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. 2012 Jan 13;287(3):1662-9.
doi: 10.1074/jbc.M111.281105. Epub 2011 Nov 23.

Cdc14 Phosphatases Preferentially Dephosphorylate a Subset of Cyclin-Dependent Kinase (Cdk) Sites Containing Phosphoserine

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Cdc14 Phosphatases Preferentially Dephosphorylate a Subset of Cyclin-Dependent Kinase (Cdk) Sites Containing Phosphoserine

Steven C Bremmer et al. J Biol Chem. .
Free PMC article

Abstract

Mitotic cell division is controlled by cyclin-dependent kinases (Cdks), which phosphorylate hundreds of protein substrates responsible for executing the division program. Cdk inactivation and reversal of Cdk-catalyzed phosphorylation are universal requirements for completing and exiting mitosis and resetting the cell cycle machinery. Mechanisms that define the timing and order of Cdk substrate dephosphorylation remain poorly understood. Cdc14 phosphatases have been implicated in Cdk inactivation and are thought to be generally specific for Cdk-type phosphorylation sites. We show that budding yeast Cdc14 possesses a strong and unusual preference for phosphoserine over phosphothreonine at Pro-directed sites in vitro. Using serine to threonine substitutions in the Cdk consensus sites of the Cdc14 substrate Acm1, we demonstrate that phosphoserine specificity exists in vivo. Furthermore, it appears to be a conserved property of all Cdc14 family phosphatases. An invariant active site residue was identified that sterically restricts phosphothreonine binding and is largely responsible for phosphoserine selectivity. Optimal Cdc14 substrates also possessed a basic residue at the +3 position relative to the phosphoserine, whereas substrates lacking this basic residue were not effectively hydrolyzed. The intrinsic selectivity of Cdc14 may help establish the order of Cdk substrate dephosphorylation during mitotic exit and contribute to roles in other cellular processes.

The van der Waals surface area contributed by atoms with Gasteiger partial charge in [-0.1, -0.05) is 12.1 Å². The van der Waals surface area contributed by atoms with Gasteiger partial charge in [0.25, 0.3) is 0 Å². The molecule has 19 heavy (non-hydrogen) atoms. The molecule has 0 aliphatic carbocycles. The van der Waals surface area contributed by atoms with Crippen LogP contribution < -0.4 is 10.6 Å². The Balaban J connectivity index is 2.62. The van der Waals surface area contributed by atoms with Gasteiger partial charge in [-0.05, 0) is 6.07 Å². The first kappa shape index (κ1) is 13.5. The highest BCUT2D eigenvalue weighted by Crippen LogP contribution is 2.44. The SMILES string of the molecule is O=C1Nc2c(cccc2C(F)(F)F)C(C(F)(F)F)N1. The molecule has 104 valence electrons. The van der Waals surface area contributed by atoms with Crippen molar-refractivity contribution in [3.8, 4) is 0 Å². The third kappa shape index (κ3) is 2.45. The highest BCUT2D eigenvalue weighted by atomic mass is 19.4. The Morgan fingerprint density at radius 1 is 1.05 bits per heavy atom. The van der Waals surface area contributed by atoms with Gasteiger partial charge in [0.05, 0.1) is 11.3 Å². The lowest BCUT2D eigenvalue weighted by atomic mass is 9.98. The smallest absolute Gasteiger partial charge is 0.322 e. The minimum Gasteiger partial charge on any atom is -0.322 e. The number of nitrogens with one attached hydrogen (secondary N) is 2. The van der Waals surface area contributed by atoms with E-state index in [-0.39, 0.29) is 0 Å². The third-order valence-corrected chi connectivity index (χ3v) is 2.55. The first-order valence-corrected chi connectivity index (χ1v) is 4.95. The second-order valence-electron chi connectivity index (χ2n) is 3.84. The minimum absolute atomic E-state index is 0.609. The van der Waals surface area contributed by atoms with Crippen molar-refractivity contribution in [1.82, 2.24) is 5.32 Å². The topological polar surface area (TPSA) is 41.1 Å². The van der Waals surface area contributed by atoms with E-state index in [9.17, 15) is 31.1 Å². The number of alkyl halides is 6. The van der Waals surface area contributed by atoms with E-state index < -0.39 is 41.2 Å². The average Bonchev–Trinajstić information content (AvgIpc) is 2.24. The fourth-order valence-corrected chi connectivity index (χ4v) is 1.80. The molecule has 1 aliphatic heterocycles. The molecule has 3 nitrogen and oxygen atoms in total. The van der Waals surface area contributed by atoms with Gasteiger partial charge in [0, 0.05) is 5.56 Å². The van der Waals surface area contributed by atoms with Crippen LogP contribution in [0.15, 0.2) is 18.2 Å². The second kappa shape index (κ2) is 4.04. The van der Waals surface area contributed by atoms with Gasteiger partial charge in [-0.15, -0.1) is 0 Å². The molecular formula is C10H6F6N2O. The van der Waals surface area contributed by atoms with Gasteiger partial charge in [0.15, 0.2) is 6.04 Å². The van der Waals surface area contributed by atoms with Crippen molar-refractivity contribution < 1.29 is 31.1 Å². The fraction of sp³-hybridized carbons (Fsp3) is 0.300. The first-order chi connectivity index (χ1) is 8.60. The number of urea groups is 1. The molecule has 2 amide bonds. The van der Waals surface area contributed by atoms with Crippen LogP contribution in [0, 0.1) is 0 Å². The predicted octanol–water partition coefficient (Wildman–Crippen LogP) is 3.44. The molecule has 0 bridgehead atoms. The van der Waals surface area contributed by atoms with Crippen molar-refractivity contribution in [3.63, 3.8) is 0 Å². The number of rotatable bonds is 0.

Figures

FIGURE 1.
FIGURE 1.
Budding yeast Cdc14 is highly selective for Ser(P) at Cdk phosphorylation sites in phosphopeptide substrates. A, time-dependent dephosphorylation of phosphopeptide substrates Acm1pS3 (●), Acm1pT161 (○), and Cdh1pT157 (X) by budding yeast Cdc14. The concentration of all substrates was 300 μm. B, same as A showing Ser(P)-containing peptide substrates Acm1pS3 (●), Acm1pS31 (■), Acm1pS48 (▴), Cdh1pS42 (⧫), Cdh1pS169 (▾), and Cdh1pS239 (○). All substrates were 100 μm. Peptide sequences are shown in Table 1 and supplemental Table S1. C and D, the rate of dephosphorylation of peptides Acm1pS31 (■) and Acm1pT31 (●) (C) and of peptides Cdc6pS7 (■) and Cdc6pT7 (●) (D) was measured as a function of peptide concentration. Data are the average of three independent experiments, and using non-linear regression, data were fit with a form of the Michaelis-Menten equation containing a substrate inhibition term. The amino acid sequence and kinetic parameters for peptides in C and D are given in Table 1 or supplemental Table S2.